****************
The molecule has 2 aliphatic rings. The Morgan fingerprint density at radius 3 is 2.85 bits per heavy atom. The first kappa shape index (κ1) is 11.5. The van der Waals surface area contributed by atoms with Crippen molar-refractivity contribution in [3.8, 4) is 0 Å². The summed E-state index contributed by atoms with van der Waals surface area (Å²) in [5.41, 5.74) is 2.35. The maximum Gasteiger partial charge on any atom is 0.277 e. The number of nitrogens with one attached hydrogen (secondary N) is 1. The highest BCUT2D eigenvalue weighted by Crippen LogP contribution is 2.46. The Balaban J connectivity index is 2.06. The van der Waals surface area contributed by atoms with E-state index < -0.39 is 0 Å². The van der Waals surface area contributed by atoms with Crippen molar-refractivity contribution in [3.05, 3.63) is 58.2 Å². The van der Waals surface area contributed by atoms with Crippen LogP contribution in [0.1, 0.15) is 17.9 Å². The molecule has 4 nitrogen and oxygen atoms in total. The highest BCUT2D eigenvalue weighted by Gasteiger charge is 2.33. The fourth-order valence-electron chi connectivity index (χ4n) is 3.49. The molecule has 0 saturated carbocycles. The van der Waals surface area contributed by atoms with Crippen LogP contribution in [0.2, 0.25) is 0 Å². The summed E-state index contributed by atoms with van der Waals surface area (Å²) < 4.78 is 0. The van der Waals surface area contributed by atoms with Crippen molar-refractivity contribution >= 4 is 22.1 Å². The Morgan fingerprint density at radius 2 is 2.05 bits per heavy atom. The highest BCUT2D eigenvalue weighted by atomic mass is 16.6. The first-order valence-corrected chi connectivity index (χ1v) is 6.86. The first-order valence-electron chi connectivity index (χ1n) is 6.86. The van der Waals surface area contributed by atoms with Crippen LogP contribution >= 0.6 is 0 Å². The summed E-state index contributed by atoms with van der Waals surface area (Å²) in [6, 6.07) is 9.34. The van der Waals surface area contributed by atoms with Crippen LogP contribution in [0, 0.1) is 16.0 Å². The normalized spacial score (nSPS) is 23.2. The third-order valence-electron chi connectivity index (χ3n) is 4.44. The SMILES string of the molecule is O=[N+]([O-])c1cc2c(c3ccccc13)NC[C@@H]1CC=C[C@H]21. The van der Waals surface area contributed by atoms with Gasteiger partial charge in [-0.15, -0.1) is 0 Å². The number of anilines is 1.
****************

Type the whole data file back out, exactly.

The molecule has 2 aliphatic rings. The Morgan fingerprint density at radius 3 is 2.85 bits per heavy atom. The first kappa shape index (κ1) is 11.5. The van der Waals surface area contributed by atoms with Crippen molar-refractivity contribution in [3.8, 4) is 0 Å². The summed E-state index contributed by atoms with van der Waals surface area (Å²) in [5.41, 5.74) is 2.35. The maximum Gasteiger partial charge on any atom is 0.277 e. The number of nitrogens with one attached hydrogen (secondary N) is 1. The highest BCUT2D eigenvalue weighted by Crippen LogP contribution is 2.46. The Balaban J connectivity index is 2.06. The van der Waals surface area contributed by atoms with E-state index < -0.39 is 0 Å². The van der Waals surface area contributed by atoms with Crippen molar-refractivity contribution in [3.05, 3.63) is 58.2 Å². The van der Waals surface area contributed by atoms with Crippen LogP contribution in [0.1, 0.15) is 17.9 Å². The molecule has 4 nitrogen and oxygen atoms in total. The highest BCUT2D eigenvalue weighted by Gasteiger charge is 2.33. The fourth-order valence-electron chi connectivity index (χ4n) is 3.49. The molecule has 0 saturated carbocycles. The van der Waals surface area contributed by atoms with Crippen LogP contribution in [0.2, 0.25) is 0 Å². The summed E-state index contributed by atoms with van der Waals surface area (Å²) < 4.78 is 0. The van der Waals surface area contributed by atoms with Crippen molar-refractivity contribution >= 4 is 22.1 Å². The Morgan fingerprint density at radius 2 is 2.05 bits per heavy atom. The highest BCUT2D eigenvalue weighted by atomic mass is 16.6. The first-order valence-corrected chi connectivity index (χ1v) is 6.86. The first-order valence-electron chi connectivity index (χ1n) is 6.86. The van der Waals surface area contributed by atoms with Crippen LogP contribution >= 0.6 is 0 Å². The summed E-state index contributed by atoms with van der Waals surface area (Å²) in [6, 6.07) is 9.34. The van der Waals surface area contributed by atoms with Crippen LogP contribution in [0, 0.1) is 16.0 Å². The normalized spacial score (nSPS) is 23.2. The third-order valence-electron chi connectivity index (χ3n) is 4.44. The SMILES string of the molecule is O=[N+]([O-])c1cc2c(c3ccccc13)NC[C@@H]1CC=C[C@H]21. The van der Waals surface area contributed by atoms with Gasteiger partial charge in [-0.15, -0.1) is 0 Å². The number of anilines is 1.